Walter Shaub @waltshaub former Director of @OfficeGovEthics now with @CREWcrew personal account - views are my own May. 20, 2019 3 min read

Democracy according to Barr:
-DOJ can't prosecute POTUS
-DOJ will investigate those who investigate POTUS
-DOJ should investigate POTUS's political rivals
-Congress can't investigate POTUS
-Congress can't request the investigative record
-Congress can't subpoena POTUS's advisors

Barr's Rules (cont.)
-Congress can't conduct oversight without the executive branch's permission
-POTUS can't commit obstruction unless he's guilty of the crime being investigated (even if obstruction obscures the guilt), despite the fact that DOJ routinely brings such charges

Barr's Rules (cont.)
-The AG can ignore ethics officials whenever he disagrees with them
-presidential advisors don't waive any privilege or immunity by giving testimony to criminal investigators (even though the investigators could use their testimony against them in open court)

Barr's Rules (cont.)
-presidential advisors don't waive any privilege or immunity by making public statements on a subject (meaning that telling the entire world what the president said does not entitle Congress to question you)
-there is no crime exception to Barr's rules

Barr's Rules (cont.)
-DOJ's Office of Legal Counsel (OLC) is the arbiter of when Congress can invoke "inherent contempt"
-OLC can overrule both a House committee chairman and a federal district court
-OLC's past opinions have precedential effect, except when their about nepotism

Barr's Rules (cont.)
-past presidents failing to assert privilege or immunity have no bearing on the present, but Congress failing assert its authority in the past is relevant
-there's no irony in citing Nixon era examples
-POTUS can "direct" a former appointee not to testify

Barr's Rules (cont.)
-implicit threats are fun: "The failure to recognize the extension of the President's immunity from compelled congressional testimony to senior advisors would call into question the well-established extension of derivative immunity to congressional staffers"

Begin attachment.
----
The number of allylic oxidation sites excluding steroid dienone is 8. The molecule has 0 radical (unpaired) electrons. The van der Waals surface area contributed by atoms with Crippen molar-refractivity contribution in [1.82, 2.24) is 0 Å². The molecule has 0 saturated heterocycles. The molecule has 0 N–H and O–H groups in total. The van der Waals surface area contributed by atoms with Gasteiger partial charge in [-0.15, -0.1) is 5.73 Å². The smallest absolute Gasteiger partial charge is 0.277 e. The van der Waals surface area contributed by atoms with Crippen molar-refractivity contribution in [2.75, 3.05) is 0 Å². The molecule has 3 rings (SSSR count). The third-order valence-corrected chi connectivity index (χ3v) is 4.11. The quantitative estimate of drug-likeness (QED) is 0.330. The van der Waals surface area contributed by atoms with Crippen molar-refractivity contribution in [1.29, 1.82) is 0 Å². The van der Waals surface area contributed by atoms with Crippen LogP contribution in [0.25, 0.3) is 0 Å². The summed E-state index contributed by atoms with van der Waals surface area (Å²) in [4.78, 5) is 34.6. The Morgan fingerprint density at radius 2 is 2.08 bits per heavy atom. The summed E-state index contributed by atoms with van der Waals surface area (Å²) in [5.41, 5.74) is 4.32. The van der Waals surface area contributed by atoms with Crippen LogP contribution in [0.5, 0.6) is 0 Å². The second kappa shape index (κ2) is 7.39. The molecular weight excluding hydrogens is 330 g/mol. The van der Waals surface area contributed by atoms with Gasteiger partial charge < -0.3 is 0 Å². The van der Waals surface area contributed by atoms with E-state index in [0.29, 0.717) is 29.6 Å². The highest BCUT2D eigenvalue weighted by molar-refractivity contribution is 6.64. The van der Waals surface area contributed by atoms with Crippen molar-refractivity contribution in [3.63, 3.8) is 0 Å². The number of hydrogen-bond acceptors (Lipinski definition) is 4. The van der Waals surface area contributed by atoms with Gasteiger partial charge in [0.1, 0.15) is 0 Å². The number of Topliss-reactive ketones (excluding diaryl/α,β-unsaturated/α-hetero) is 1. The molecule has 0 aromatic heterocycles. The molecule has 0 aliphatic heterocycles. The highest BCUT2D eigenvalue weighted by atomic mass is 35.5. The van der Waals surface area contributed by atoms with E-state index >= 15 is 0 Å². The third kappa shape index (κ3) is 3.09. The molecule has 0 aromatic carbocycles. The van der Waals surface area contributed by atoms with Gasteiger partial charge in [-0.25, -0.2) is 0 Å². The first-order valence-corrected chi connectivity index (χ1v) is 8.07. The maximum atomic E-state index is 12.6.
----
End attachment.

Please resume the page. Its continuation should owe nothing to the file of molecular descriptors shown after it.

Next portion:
Barrs Rules (cont.)
[the translation for that last item is: "If you say you can make our guy testify, maybe we'll have to reconsider the doctrine that says we can't prosecute your guys for their legislative work"]

Barr's Rules (cont.)
-there are very few relevant examples, but they happened far apart, so we can call them "longstanding"

Here's today's opinion that articulates many of Barr's rules for democracy: 

McConnell/Graham supplement to Barr's rules:
-POTUS can fire the FBI Director and Attorney General for allowing him to be investigated, and we'll be happy to confirm replacements for both of them
-the Senate should investigate those who investigate POTUS

Senate supplement (cont.)
-It's ok if the new AG auditioned for the job by writing a memo espousing a fringe theory
-We don't need to compel witnesses who provided inconsistent testimony to explain themselves in a public hearing

Senate supplement (cont.)
-No need for oversight of a norm-shattering admin that uses private email for internal communications (and message-deleting apps to secretly deal with foreign powers), but we need to investigate the emails of an official who's been out of govt for 6 yrs

Senate supplement (cont.)
-vague expressions of general concern are sufficient to offset the erosion of congressional authority
-it's appropriate for a chairman of a committee to urge the president's son to plead the Fifth if a different committee compels him to testify

Senate supplement (cont.)
-we have no objection to a president using emergency authorities to do end runs around the budget power of Congress
-we have no problem with novel legal opinions expanding executive power at the expense of the legislative branch

Even the Judicial Branch is getting in on the act. Here's a judicial supplement to these rules:
-we can freely ignore past precedent if we disagree with it, without making a compelling case for changed circumstances

If all of this doesn't scare you, wait until OLC (God forbid) issues an opinion on the Insurrection Act, the scope of emergency powers, or the conduct of the 2020 election.

But just to inject a little hope into this Pandora's box, here's some good news today:

You can follow @waltshaub.


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